Kathleen Flynn would next be in the spotlight 22 years after Quill’s sudden death from a heart attack, and the union leader’s goddaughter turned out to be quite the “firebrand,” to use her son’s word.
The family had visited J.P. for Thanksgiving in November, which his surviving brother remembers as a “quick crazy trip” meeting up with cousins in Manchester and London. On their way to pick up J.P. at Kennedy Airport three weeks later, he and his mother stopped off at his grandmother’s home in the Bronx to help her prepare for a Christmas celebration with an expected 40 or so family members. Then the phone-call came from his father: he’d heard a news report about a plane coming down over Scotland.
The activism that began during those dark days was in time extended into support for public education and against conservative moves towards privatization and vouchers. He also taught English to undocumented workers and became passionate about their rights.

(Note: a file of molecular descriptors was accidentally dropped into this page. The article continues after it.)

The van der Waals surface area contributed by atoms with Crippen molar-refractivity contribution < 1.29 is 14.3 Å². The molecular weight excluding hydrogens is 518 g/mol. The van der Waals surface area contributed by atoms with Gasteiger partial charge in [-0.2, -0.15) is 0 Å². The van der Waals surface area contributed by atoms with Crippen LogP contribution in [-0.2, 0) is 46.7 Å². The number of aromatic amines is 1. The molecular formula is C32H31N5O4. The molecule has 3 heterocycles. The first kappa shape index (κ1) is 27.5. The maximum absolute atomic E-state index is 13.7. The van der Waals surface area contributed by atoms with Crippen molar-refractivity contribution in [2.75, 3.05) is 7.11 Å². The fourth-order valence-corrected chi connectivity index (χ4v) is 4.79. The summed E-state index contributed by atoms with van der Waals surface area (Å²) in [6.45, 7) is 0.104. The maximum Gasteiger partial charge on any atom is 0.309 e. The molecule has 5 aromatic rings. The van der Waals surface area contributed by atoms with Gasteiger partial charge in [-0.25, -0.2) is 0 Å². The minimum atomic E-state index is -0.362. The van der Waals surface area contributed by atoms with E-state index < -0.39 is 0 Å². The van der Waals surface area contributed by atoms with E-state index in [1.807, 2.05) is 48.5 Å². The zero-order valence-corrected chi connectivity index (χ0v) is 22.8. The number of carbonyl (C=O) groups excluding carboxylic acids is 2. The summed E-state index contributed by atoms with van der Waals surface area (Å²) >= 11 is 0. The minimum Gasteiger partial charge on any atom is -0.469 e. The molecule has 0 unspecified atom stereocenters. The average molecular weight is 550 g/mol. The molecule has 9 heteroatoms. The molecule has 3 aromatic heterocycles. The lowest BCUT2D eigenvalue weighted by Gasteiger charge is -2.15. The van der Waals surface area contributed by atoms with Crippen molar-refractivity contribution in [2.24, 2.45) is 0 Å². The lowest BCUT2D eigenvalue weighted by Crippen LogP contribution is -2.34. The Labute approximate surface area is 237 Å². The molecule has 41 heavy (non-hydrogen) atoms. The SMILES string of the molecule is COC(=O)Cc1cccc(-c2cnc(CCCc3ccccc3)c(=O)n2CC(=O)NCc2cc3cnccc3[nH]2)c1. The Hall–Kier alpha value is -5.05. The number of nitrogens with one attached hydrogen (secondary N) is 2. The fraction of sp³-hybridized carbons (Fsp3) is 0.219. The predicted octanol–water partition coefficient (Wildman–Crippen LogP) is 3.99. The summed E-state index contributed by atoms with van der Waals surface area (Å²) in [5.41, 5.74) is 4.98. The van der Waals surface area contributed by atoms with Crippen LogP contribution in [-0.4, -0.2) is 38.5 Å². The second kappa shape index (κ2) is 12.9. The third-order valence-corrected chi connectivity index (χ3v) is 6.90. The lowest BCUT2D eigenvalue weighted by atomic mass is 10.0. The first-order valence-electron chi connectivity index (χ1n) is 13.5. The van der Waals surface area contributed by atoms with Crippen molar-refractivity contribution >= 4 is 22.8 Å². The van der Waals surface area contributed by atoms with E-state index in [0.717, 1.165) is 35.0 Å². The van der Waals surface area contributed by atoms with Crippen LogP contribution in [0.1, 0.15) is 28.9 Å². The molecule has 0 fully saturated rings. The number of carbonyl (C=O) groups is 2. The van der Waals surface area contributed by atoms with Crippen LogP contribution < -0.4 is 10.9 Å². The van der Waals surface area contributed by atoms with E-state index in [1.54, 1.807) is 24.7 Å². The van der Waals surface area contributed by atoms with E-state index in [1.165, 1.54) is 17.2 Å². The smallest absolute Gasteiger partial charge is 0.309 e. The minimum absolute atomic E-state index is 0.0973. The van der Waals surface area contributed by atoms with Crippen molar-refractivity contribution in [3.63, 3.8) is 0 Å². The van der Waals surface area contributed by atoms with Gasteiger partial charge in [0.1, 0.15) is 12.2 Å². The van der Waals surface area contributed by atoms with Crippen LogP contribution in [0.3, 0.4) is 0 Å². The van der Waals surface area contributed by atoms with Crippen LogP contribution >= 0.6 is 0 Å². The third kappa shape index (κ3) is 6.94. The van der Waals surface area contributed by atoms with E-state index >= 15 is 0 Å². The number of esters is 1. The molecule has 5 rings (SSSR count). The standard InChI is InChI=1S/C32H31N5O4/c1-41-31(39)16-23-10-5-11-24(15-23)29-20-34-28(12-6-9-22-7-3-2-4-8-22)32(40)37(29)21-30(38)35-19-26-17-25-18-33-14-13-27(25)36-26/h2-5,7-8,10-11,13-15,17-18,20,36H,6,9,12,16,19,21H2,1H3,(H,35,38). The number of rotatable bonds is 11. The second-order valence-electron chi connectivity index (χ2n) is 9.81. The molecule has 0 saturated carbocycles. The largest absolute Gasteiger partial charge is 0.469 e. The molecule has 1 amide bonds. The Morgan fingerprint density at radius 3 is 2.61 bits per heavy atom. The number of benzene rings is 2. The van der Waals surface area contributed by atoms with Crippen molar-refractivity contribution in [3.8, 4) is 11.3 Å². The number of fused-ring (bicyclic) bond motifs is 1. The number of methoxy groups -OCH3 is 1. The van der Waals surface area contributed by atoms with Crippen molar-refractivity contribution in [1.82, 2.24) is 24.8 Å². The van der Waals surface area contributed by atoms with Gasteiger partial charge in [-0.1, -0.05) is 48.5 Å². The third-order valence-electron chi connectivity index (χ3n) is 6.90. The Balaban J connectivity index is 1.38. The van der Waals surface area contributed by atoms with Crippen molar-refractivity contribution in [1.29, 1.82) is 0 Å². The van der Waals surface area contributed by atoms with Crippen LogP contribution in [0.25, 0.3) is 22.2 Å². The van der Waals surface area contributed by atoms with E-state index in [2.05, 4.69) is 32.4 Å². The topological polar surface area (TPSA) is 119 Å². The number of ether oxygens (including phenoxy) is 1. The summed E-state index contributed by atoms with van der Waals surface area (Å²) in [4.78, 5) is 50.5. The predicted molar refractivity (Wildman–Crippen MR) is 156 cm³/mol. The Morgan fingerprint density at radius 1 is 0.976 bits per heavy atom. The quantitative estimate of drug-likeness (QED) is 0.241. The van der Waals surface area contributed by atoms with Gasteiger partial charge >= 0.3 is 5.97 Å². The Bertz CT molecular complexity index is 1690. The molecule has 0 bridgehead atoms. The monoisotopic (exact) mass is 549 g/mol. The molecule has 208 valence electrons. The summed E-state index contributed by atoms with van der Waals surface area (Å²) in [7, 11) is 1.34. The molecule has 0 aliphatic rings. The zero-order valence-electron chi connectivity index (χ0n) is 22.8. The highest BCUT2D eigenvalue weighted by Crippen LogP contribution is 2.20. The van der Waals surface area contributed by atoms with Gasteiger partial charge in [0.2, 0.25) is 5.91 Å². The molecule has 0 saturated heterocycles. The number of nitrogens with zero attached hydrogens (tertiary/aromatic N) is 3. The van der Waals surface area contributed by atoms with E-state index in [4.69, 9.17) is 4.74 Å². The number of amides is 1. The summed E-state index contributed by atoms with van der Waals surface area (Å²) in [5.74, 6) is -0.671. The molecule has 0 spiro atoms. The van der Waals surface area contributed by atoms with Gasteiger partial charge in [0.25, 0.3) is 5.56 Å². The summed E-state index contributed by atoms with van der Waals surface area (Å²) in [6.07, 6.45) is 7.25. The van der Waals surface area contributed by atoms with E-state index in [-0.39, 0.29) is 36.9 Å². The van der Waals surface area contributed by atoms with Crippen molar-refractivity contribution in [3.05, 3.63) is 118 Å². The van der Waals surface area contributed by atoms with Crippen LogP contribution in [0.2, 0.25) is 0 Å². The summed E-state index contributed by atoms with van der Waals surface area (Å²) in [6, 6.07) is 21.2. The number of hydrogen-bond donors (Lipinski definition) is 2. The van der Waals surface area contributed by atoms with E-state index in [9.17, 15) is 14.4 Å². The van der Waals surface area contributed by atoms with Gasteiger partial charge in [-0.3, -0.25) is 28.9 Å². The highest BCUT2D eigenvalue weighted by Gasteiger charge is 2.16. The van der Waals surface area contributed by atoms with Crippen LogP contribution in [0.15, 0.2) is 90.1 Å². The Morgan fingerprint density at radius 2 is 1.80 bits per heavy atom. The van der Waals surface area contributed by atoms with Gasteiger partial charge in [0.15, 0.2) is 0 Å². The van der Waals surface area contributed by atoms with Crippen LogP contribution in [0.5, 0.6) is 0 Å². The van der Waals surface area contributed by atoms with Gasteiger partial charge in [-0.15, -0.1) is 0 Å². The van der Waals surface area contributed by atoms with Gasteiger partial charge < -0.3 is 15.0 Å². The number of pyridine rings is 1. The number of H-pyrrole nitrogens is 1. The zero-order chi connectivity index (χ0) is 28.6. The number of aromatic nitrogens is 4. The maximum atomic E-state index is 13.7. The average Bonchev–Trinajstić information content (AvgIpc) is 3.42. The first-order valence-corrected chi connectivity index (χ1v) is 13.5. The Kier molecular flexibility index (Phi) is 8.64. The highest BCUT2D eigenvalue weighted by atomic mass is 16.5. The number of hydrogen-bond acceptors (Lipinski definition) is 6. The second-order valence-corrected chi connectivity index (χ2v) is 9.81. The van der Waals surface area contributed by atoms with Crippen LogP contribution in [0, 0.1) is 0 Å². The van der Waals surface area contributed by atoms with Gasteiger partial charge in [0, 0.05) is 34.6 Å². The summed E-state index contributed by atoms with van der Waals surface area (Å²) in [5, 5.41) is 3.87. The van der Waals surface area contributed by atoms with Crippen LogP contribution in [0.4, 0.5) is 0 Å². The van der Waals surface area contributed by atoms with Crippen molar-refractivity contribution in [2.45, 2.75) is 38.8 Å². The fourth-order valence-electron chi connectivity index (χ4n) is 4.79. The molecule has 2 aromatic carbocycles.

In the early years of the 21st century, believing his party to be too obsessed with merely being anti-George W. Bush, Flynn formed the Democratic Agenda, which promoted single-payer health care, aka Medicare For All.
“It’s logical and makes sense. You just have to take on the special interests,” he said, referring to the health-insurance and pharmaceutical lobbies. “The hospitals want it [single payer]; doctors want it.
“It’s just crazy in America that we have this unbelievably corrupt system,” he said.
The special interests’ money, courtesy of the Citizens United and McCutcheon decisions from the Supreme Court, has become even more important over the last decade.
“It’s worse than you think,” he said, meaning it’s worse than he thought and that was after 30 years’ involvement in politics. He saw it up close decades ago with the oil lobby’s reaction to the Lockerbie bombing, but his response and his credo, the family credo, has remained the same.
“You see something wrong, Flynn said, “You have to do something about it.”